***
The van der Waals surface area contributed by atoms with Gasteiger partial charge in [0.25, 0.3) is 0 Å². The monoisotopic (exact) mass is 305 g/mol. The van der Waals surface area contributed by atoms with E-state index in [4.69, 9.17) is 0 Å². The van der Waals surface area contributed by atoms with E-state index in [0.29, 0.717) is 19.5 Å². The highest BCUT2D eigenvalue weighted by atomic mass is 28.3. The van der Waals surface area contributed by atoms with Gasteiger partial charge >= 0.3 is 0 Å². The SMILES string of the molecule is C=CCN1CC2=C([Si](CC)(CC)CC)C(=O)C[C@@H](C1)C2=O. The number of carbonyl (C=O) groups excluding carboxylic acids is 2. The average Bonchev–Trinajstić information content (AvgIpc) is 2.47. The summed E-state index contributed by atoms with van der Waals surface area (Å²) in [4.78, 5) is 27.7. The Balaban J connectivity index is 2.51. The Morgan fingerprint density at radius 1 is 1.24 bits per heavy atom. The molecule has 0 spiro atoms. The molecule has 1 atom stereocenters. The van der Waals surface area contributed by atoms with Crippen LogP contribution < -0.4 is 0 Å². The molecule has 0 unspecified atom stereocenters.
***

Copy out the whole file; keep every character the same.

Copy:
The van der Waals surface area contributed by atoms with Gasteiger partial charge in [0.25, 0.3) is 0 Å². The monoisotopic (exact) mass is 305 g/mol. The van der Waals surface area contributed by atoms with E-state index in [4.69, 9.17) is 0 Å². The van der Waals surface area contributed by atoms with E-state index in [0.29, 0.717) is 19.5 Å². The highest BCUT2D eigenvalue weighted by atomic mass is 28.3. The van der Waals surface area contributed by atoms with Gasteiger partial charge >= 0.3 is 0 Å². The SMILES string of the molecule is C=CCN1CC2=C([Si](CC)(CC)CC)C(=O)C[C@@H](C1)C2=O. The number of carbonyl (C=O) groups excluding carboxylic acids is 2. The average Bonchev–Trinajstić information content (AvgIpc) is 2.47. The summed E-state index contributed by atoms with van der Waals surface area (Å²) in [4.78, 5) is 27.7. The Balaban J connectivity index is 2.51. The Morgan fingerprint density at radius 1 is 1.24 bits per heavy atom. The molecule has 0 spiro atoms. The molecule has 1 atom stereocenters. The van der Waals surface area contributed by atoms with Crippen LogP contribution < -0.4 is 0 Å². The molecule has 0 unspecified atom stereocenters.